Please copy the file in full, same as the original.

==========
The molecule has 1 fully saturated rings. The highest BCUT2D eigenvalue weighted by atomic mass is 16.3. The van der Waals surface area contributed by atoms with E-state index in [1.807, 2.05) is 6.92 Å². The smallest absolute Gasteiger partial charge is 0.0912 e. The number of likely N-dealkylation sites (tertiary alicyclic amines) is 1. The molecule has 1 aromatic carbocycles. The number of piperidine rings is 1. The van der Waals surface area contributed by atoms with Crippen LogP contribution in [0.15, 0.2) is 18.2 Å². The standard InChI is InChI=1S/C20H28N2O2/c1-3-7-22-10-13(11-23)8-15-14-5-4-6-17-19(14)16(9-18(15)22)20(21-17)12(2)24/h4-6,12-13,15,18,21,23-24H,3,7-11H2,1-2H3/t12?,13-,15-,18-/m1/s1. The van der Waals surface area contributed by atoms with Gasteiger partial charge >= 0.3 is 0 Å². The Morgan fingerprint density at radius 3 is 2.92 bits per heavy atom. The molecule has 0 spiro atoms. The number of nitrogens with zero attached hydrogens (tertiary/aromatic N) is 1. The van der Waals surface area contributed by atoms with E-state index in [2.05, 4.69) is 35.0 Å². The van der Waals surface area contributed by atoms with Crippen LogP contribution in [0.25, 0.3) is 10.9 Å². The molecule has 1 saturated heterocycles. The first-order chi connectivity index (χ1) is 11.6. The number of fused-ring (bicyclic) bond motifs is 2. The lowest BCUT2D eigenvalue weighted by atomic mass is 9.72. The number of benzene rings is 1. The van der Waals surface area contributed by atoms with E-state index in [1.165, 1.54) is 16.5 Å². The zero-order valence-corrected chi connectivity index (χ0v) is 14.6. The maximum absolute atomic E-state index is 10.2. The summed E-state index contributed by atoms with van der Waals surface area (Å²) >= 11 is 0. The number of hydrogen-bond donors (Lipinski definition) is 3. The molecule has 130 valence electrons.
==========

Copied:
The molecule has 1 fully saturated rings. The highest BCUT2D eigenvalue weighted by atomic mass is 16.3. The van der Waals surface area contributed by atoms with E-state index in [1.807, 2.05) is 6.92 Å². The smallest absolute Gasteiger partial charge is 0.0912 e. The number of likely N-dealkylation sites (tertiary alicyclic amines) is 1. The molecule has 1 aromatic carbocycles. The number of piperidine rings is 1. The van der Waals surface area contributed by atoms with Crippen LogP contribution in [0.15, 0.2) is 18.2 Å². The standard InChI is InChI=1S/C20H28N2O2/c1-3-7-22-10-13(11-23)8-15-14-5-4-6-17-19(14)16(9-18(15)22)20(21-17)12(2)24/h4-6,12-13,15,18,21,23-24H,3,7-11H2,1-2H3/t12?,13-,15-,18-/m1/s1. The van der Waals surface area contributed by atoms with Gasteiger partial charge >= 0.3 is 0 Å². The Morgan fingerprint density at radius 3 is 2.92 bits per heavy atom. The molecule has 0 spiro atoms. The number of nitrogens with zero attached hydrogens (tertiary/aromatic N) is 1. The van der Waals surface area contributed by atoms with E-state index in [2.05, 4.69) is 35.0 Å². The van der Waals surface area contributed by atoms with Crippen LogP contribution in [0.25, 0.3) is 10.9 Å². The molecule has 1 saturated heterocycles. The first-order chi connectivity index (χ1) is 11.6. The number of fused-ring (bicyclic) bond motifs is 2. The lowest BCUT2D eigenvalue weighted by atomic mass is 9.72. The number of benzene rings is 1. The van der Waals surface area contributed by atoms with E-state index in [1.165, 1.54) is 16.5 Å². The zero-order valence-corrected chi connectivity index (χ0v) is 14.6. The maximum absolute atomic E-state index is 10.2. The summed E-state index contributed by atoms with van der Waals surface area (Å²) >= 11 is 0. The number of hydrogen-bond donors (Lipinski definition) is 3. The molecule has 130 valence electrons.